Back to my own personal ‘tracks of my years’ and a tie in with one of the musicians we lost last year.
The Beat were the perfect pop group for a couple of years. Luckily for them the Two Tone movement exploded just when they were hitting their stride catapulting them to a kind of fame just at they hit their creative peak.
Birmingham has never been a fashionable city, but it’s spawned some great bands which considering its population is only right and proper. My old schoolfriend Duncan was at university there but a visit to the city never really got my pulse racing, it seemed huge and grey. The city centre dominated by the concrete monstrosity of the Bullring and most of the pubs just seemed miserable . Given the environment you see how it spawned Black Sabbath but the Beat coming through the ranks a decade later were a far sunnier prospect.
Left to their own devices the skinny white boy element of the band may well have ended up as an early indie band but never underestimate the importance of the right drummer. Everett Morton was originally from St Kitts and despite being employed in a sheet metal factory in Birmingham had brought some of the Caribbean rhythms with him. Added to the mix was a teenage ranking roger on vocals and good vibes and the geriatric Saxa on, well, sax. Saxa provided a bit or gravitas to the band having played with genuine ska artists back in the day. He was always portrayed as the wise old man of the band older and wiser than methuselah, in fact he was turning 50 when the band started to appear on Top of the Pops- times change!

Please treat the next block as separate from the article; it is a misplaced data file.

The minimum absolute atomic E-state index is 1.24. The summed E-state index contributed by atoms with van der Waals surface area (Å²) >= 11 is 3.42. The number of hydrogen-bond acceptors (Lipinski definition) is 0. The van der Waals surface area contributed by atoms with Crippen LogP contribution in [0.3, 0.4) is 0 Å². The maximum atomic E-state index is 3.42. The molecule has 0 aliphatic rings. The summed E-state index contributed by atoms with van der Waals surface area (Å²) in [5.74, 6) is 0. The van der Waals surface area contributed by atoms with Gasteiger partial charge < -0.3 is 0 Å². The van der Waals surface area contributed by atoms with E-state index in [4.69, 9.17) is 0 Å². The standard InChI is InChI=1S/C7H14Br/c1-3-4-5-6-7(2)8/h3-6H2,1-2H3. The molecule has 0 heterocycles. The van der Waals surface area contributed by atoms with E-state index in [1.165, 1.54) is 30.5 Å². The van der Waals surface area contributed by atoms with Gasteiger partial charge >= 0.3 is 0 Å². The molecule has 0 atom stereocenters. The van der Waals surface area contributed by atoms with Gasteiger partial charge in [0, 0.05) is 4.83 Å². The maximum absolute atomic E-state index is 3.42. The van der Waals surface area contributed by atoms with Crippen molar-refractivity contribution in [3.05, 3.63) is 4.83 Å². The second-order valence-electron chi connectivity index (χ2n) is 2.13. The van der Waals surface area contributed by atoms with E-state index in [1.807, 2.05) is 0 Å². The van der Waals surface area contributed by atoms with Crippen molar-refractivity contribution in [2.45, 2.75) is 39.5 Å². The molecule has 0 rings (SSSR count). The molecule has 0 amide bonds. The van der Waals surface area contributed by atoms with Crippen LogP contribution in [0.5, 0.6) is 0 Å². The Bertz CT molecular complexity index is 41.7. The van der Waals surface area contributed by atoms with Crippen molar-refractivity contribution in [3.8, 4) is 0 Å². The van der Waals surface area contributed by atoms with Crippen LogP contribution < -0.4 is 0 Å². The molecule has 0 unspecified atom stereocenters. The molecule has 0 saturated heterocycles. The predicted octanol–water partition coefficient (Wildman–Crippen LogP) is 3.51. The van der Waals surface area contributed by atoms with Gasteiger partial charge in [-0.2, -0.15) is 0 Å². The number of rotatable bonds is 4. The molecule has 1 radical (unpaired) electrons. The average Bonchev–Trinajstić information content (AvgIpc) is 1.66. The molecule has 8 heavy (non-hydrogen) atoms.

Their first album ‘I just can Stop it’ is virtually a greatest hits album but also one of those rare records which I can listen to all the way through without wanting to skip a track or two. Despite the ska influence its not hugely apparent, there’s even a couple of tracks of high energy jangle pop which hint at where the band couple originally have been heading without their key members .
My own person track, partly because it fits into my 70’s agenda is the first single ‘Tears of a Clown’. Recorded not long after Saxa joined it is, of course, a cover of Smokey Robinson and the Miracles peerless hit. Covering something as wonderful as that is a high risk strategy but somehow they created a track just as great in it’s own way. Perhaps I was just in the right place at the right time but I went out and bought the single right away. As a bonus it was paired with ‘Ranking Full Stop’ , 2:47 of pure fun. Despite it getting to no 6 in the UK singles chart it wasn’t even on the first album.
That’s how good the Beat were in 1980.
I don’t know why but they never really recaptured the heady rush of their early days. For a while they were pop enough to be in Smash Hits but still credible enough to play Rock against Racism benefits They had a good looking front man, great songs, great musicians, hi energy performances and a 50 year old guy on Saxophone. It wasn’t all the bands fault, they still had some good singles in store but the general public, which included me, just didn’t want that much more of them. Such was the nature of music in the early 80’s, they’d done enough, time to split up.
They never managed a full scale reunion -which was fine. Now Roger,Saxa and Morton are all gone so has the magic, for some reason the hired hands in later amalgamations just couldn’t recreate the feel but we’ve still got the legacy of one great single and one great album.
Which should be enough for anyone.